From My Own Garden Today: December 20, 2017


The dried flower heads of Hydrangea 'Annabelle' in the garden today

Hydrangea 'Annabelle' is certainly one of those classic plants that is spectacular when in bloom. Enormous white ball shaped flowers are about as dramatic as it gets. It's always a crowd pleaser. In the past few years, with the introduction of a huge number of new hydrangeas, I've noticed people shying away from it due to its somewhat lax habit of flopping when in bloom. However, at this time of the year, in my own garden, Annabelle takes an encore and becomes the star of the show for a second time in a season with its incredible dried flower heads. Here are a few thoughts on how to get the most out of this garden favorite.

Closeup of "Annabelle" in full splendor in summer


Closeup of dried flower heads of Hydrangea 'Annabelle'

'Annabelle' cascading onto the steps leading to my terrace during the summer.

The main axis of my garden in Ithaca, NY is a matching pair of 200' long shady perennial borders surrounding a 40' wide rectangular swath of turf. The borders are flanked by a double row of silver willows in the lawn which are clipped every few years. The borders, as a result, are in filtered light for most of the day.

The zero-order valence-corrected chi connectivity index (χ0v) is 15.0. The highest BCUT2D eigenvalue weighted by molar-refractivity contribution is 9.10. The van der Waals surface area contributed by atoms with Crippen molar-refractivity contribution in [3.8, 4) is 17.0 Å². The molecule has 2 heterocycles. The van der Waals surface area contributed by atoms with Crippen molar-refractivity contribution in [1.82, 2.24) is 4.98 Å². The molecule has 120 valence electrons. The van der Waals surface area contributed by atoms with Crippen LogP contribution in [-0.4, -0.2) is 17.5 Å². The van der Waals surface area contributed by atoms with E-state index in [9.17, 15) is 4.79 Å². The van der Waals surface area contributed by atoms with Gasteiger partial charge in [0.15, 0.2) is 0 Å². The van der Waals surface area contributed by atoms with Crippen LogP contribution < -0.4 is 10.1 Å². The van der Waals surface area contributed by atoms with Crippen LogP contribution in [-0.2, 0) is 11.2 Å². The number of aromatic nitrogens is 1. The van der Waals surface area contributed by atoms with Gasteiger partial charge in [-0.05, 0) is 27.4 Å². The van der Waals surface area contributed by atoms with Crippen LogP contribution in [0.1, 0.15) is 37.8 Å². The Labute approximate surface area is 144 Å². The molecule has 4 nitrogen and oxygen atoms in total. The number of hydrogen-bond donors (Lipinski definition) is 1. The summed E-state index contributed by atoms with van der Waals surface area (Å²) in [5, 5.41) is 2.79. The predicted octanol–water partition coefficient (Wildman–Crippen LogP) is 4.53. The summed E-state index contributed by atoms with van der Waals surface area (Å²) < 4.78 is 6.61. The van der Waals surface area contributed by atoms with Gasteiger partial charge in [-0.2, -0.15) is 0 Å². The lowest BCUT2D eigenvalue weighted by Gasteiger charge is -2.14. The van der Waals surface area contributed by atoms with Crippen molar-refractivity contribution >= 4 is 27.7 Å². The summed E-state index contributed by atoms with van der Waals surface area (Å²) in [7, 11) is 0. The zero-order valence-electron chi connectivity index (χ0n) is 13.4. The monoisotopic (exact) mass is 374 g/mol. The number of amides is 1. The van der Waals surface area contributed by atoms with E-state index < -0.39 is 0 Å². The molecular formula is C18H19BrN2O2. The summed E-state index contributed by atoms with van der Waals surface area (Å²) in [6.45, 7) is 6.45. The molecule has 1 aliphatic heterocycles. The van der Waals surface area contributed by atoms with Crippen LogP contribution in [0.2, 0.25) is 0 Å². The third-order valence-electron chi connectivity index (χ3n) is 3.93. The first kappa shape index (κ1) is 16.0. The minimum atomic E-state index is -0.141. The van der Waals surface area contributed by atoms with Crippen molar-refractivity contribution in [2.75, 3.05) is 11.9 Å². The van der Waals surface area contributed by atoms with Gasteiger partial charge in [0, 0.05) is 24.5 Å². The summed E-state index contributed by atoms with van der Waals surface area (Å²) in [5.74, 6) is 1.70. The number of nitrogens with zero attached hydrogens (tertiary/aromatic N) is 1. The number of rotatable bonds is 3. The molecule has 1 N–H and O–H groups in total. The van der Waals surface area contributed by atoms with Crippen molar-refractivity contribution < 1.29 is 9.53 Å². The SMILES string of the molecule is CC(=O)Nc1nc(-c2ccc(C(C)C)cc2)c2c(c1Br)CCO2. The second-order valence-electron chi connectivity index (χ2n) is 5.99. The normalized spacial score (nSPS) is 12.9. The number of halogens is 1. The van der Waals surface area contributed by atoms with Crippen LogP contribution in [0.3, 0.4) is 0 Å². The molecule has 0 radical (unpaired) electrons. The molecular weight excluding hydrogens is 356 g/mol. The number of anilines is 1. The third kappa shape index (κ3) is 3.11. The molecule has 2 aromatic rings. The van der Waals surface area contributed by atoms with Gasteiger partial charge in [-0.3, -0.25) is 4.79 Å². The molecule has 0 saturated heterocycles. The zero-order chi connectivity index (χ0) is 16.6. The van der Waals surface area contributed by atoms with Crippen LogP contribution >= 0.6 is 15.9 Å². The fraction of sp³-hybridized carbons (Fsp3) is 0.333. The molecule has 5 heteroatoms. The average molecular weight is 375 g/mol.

Main axis with double shady herbaceous borders backed by 'Annabelle'

 From all my years of experimenting this is where Annabelle seems to thrive. Unlike many gardeners, I tend to appreciate her at her wildest. In the eight years since i moved 30 plants to this location, along the length of the borders, I have never once touched them. I just let them go. They have only thrived and have grown to the point where they need to be divided every 4-5 years.

 "Annabelle" Hydrangea now standing out after all herbaceous perennials have been cut back surrounding them.

The result is not only a show stopping display during the season, but also now as the dreary days of winter set in. The dried flower heads become the main attraction in the garden. I've always preferred to use this  plant on the woodland edge in a more naturalistic manner, than in a structured garden bed.

Used in a more naturalistic manner during the summer

By using her in this manner we can play to her strengths and reduce all of the maintenance normally associated with this plant. As a result, we no longer have to cut her back every summer to the ground. We also get a taller, sturdier plant with woodier stems which tops off at about 3'. This also helps alleviate the flop somewhat as the stems are now woody.

Used as a transition between the natural woodland beyond and herbaceous borders of the garden.

However, the best part is seeing the transformation the flower heads go through as they dry on the stem. Green, white, beige, and then finally a beautiful tan color. In the autumn and throughout he winter the hundreds of flower heads become the main attraction as the perennials in front melt away. Thats where i find myself in the garden today- enjoying the second act of Hydrangea 'Annabelle' on this beautiful winter day.

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  • Ulysses Hedrick